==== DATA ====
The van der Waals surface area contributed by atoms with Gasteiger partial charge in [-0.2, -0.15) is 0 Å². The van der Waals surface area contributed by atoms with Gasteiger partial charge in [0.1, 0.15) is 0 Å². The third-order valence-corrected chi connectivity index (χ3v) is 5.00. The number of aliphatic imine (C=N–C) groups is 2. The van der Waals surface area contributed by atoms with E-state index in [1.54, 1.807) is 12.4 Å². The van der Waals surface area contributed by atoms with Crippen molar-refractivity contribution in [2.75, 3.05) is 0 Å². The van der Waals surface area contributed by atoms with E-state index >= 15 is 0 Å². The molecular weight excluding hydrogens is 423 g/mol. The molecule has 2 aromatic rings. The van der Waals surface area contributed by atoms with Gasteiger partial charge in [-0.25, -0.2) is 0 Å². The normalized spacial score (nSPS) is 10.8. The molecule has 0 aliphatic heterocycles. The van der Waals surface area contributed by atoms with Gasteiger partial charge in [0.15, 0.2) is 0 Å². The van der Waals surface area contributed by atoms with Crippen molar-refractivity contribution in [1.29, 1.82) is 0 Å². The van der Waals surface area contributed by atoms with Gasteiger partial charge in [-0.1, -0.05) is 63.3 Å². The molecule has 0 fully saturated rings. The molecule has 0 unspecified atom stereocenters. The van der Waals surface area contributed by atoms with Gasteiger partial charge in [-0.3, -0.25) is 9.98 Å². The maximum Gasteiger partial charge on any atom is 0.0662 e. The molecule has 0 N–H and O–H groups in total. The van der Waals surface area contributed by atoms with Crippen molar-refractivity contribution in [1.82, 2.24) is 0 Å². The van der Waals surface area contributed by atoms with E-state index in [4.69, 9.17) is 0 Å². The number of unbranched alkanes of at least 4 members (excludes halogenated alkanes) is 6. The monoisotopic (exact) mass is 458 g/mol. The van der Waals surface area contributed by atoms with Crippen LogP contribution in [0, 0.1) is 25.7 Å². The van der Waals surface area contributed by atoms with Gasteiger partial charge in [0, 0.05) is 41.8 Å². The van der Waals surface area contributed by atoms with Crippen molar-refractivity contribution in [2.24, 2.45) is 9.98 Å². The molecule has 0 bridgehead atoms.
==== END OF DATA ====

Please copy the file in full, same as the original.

The van der Waals surface area contributed by atoms with Gasteiger partial charge in [-0.2, -0.15) is 0 Å². The van der Waals surface area contributed by atoms with Gasteiger partial charge in [0.1, 0.15) is 0 Å². The third-order valence-corrected chi connectivity index (χ3v) is 5.00. The number of aliphatic imine (C=N–C) groups is 2. The van der Waals surface area contributed by atoms with E-state index in [1.54, 1.807) is 12.4 Å². The van der Waals surface area contributed by atoms with Crippen molar-refractivity contribution in [2.75, 3.05) is 0 Å². The van der Waals surface area contributed by atoms with E-state index >= 15 is 0 Å². The molecular weight excluding hydrogens is 423 g/mol. The molecule has 2 aromatic rings. The van der Waals surface area contributed by atoms with Gasteiger partial charge in [-0.25, -0.2) is 0 Å². The normalized spacial score (nSPS) is 10.8. The molecule has 0 aliphatic heterocycles. The van der Waals surface area contributed by atoms with Gasteiger partial charge in [0.15, 0.2) is 0 Å². The van der Waals surface area contributed by atoms with Crippen molar-refractivity contribution in [1.29, 1.82) is 0 Å². The van der Waals surface area contributed by atoms with Gasteiger partial charge in [-0.1, -0.05) is 63.3 Å². The molecule has 0 fully saturated rings. The molecule has 0 unspecified atom stereocenters. The van der Waals surface area contributed by atoms with Gasteiger partial charge in [-0.3, -0.25) is 9.98 Å². The maximum Gasteiger partial charge on any atom is 0.0662 e. The molecule has 0 N–H and O–H groups in total. The van der Waals surface area contributed by atoms with Crippen molar-refractivity contribution in [1.82, 2.24) is 0 Å². The van der Waals surface area contributed by atoms with E-state index in [4.69, 9.17) is 0 Å². The number of unbranched alkanes of at least 4 members (excludes halogenated alkanes) is 6. The monoisotopic (exact) mass is 458 g/mol. The van der Waals surface area contributed by atoms with Crippen LogP contribution in [0, 0.1) is 25.7 Å². The van der Waals surface area contributed by atoms with Gasteiger partial charge in [0, 0.05) is 41.8 Å². The van der Waals surface area contributed by atoms with Crippen molar-refractivity contribution in [2.24, 2.45) is 9.98 Å². The molecule has 0 bridgehead atoms.